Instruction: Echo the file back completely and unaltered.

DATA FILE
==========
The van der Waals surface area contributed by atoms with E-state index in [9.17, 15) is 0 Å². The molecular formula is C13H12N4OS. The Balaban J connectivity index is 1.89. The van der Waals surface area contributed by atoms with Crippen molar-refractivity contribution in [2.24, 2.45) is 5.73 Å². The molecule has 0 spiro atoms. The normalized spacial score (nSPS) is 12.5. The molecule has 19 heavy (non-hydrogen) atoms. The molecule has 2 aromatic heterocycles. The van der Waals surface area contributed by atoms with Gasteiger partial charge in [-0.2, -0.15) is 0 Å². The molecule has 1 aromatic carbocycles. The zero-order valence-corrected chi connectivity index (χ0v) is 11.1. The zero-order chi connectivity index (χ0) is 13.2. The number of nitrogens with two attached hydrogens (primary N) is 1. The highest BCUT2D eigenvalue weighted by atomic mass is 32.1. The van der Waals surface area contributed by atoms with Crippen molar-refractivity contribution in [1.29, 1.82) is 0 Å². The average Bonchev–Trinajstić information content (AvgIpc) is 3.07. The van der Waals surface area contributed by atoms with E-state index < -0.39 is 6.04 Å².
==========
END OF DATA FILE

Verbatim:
The van der Waals surface area contributed by atoms with E-state index in [9.17, 15) is 0 Å². The molecular formula is C13H12N4OS. The Balaban J connectivity index is 1.89. The van der Waals surface area contributed by atoms with Crippen molar-refractivity contribution in [2.24, 2.45) is 5.73 Å². The molecule has 0 spiro atoms. The normalized spacial score (nSPS) is 12.5. The molecule has 19 heavy (non-hydrogen) atoms. The molecule has 2 aromatic heterocycles. The van der Waals surface area contributed by atoms with Gasteiger partial charge in [-0.2, -0.15) is 0 Å². The molecule has 1 aromatic carbocycles. The zero-order valence-corrected chi connectivity index (χ0v) is 11.1. The zero-order chi connectivity index (χ0) is 13.2. The number of nitrogens with two attached hydrogens (primary N) is 1. The highest BCUT2D eigenvalue weighted by atomic mass is 32.1. The van der Waals surface area contributed by atoms with Crippen molar-refractivity contribution in [1.29, 1.82) is 0 Å². The average Bonchev–Trinajstić information content (AvgIpc) is 3.07. The van der Waals surface area contributed by atoms with E-state index < -0.39 is 6.04 Å².